The battery, though it only has a capacity of 2,100 mAh, is pretty good value for a smartphone of this size. When tested for all-day use with occasional switching between Wi-Fi and mobile internet, we achieved running times of around 15 hours with a screen-on time of about 4 hours. With mobile data switched off we came up with a good two-day battery life. Of course, you also have Ultra Power Saving Mode and the possibility to switch out the battery if necessary.
The Galaxy S5 Mini manages to achieve something its predecessors could not: it stands up as being worthy of the flagship name. Of course, you won't get the same top-shelf specs or camera resolution as the Galaxy S5, but as far as styling, experience and software features its all there. Bringing the added extras from the flagship also helps smooth over the missing parts where processor or camera speeds are concerned. Even the battery holds up remarkably well despite getting the shrink ray treatment.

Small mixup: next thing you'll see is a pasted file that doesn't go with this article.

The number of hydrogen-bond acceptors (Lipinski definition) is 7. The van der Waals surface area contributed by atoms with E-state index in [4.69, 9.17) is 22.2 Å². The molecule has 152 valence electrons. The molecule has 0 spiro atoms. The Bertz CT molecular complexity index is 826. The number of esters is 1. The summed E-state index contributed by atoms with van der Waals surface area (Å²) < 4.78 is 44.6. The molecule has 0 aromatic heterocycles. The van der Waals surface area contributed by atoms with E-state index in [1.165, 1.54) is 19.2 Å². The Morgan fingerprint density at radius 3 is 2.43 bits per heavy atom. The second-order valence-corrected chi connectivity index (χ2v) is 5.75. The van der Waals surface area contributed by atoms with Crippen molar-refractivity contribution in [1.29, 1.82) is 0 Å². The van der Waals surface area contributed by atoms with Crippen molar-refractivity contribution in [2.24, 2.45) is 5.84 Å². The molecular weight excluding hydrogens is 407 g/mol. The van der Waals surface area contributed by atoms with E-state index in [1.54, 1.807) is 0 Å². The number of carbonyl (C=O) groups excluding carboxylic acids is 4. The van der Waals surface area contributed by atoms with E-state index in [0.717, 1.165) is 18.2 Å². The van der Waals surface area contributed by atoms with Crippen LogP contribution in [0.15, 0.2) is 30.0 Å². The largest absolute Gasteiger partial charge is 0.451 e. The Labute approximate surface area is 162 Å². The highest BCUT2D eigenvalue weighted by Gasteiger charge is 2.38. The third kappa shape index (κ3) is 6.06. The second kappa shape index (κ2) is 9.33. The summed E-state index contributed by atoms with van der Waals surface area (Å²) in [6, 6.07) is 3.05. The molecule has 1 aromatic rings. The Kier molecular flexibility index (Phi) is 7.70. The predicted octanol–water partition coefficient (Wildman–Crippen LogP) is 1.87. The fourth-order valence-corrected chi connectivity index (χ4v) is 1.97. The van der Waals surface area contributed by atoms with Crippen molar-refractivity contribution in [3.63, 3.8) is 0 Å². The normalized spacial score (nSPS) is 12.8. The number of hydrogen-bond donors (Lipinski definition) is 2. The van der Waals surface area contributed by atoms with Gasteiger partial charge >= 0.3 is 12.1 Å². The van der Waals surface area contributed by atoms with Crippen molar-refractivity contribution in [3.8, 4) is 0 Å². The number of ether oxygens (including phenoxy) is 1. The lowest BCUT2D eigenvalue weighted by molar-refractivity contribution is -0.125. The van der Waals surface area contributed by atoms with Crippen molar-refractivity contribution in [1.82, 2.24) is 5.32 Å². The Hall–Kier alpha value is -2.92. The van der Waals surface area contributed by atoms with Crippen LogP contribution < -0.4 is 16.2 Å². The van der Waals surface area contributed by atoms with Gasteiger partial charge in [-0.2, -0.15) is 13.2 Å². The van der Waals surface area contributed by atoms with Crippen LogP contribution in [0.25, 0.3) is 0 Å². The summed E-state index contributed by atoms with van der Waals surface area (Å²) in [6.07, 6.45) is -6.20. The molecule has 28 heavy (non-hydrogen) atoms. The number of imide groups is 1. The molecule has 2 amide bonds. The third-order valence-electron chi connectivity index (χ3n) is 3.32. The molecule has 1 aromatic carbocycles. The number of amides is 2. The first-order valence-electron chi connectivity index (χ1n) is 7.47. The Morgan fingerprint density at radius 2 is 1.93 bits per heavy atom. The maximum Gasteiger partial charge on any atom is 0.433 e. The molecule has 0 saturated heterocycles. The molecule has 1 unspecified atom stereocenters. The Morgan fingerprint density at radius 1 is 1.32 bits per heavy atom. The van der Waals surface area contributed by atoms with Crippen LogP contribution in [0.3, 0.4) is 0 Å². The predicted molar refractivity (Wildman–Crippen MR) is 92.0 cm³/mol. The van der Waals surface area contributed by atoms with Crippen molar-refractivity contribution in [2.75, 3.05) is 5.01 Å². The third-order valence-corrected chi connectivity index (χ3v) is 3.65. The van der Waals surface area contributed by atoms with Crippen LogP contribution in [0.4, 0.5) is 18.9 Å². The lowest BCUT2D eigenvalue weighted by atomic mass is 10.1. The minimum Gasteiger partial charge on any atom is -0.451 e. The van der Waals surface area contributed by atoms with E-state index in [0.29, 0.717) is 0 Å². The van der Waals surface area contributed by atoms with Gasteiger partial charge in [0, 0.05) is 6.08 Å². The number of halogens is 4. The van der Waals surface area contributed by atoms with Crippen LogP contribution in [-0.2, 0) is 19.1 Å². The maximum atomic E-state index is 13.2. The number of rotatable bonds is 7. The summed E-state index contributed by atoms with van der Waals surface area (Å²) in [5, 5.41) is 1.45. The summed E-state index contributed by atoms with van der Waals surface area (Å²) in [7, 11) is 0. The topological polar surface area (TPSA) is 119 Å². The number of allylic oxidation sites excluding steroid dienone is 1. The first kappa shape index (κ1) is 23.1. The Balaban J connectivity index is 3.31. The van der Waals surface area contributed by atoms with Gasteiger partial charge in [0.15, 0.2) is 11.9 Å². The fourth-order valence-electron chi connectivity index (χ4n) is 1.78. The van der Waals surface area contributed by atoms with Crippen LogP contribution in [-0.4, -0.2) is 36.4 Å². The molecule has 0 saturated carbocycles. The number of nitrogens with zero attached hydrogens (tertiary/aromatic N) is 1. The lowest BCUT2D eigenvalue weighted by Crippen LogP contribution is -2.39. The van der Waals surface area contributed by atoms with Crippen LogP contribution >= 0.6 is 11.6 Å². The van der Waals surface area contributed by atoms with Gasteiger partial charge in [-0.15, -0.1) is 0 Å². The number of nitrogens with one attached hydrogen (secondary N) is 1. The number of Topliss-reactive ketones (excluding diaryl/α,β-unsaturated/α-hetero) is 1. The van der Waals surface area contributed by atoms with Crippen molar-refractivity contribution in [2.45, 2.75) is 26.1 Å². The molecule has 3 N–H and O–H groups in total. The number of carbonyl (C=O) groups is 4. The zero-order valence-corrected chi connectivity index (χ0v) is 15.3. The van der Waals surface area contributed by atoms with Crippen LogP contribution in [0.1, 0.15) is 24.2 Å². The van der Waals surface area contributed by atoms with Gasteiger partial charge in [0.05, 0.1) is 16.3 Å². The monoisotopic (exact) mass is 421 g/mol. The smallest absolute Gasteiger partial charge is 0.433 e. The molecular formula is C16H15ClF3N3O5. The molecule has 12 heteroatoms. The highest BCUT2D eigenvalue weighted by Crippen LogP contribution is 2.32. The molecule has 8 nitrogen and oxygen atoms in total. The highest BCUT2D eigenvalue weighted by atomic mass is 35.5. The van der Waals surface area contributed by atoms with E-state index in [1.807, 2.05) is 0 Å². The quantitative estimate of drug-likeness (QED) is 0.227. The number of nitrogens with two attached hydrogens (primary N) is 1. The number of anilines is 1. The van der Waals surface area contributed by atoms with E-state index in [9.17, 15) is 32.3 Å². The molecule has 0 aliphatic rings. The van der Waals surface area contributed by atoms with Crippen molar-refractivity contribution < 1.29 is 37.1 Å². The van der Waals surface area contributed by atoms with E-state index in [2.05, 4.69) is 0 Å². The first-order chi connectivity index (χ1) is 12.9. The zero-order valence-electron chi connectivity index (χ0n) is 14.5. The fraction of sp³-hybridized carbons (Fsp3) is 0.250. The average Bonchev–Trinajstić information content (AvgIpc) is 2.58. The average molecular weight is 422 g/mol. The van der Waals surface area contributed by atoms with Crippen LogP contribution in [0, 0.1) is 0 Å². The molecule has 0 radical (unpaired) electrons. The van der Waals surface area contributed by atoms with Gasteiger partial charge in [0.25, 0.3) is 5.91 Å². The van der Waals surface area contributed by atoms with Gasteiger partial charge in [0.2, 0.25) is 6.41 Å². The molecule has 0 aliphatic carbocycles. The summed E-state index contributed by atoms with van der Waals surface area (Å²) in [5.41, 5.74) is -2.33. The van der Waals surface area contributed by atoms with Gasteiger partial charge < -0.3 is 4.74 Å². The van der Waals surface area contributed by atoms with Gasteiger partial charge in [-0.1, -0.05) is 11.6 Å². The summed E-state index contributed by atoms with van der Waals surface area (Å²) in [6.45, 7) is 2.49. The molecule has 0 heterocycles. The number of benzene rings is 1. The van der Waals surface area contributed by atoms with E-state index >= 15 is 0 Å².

However, some of the same flaws as those found in the full-sized Galaxy S5 are also present in the S5 Mini: uneven interface, high price, perhaps gimmicky features. But the S5 Mini manages to fulfill all the important promises of the flagship and it rightfully earns its place under the Galaxy S5 brand. As mentioned above, the S5 Mini will clearly appeal to Samsung fans with small hands or those looking for a premium experience on a smaller, cheaper device.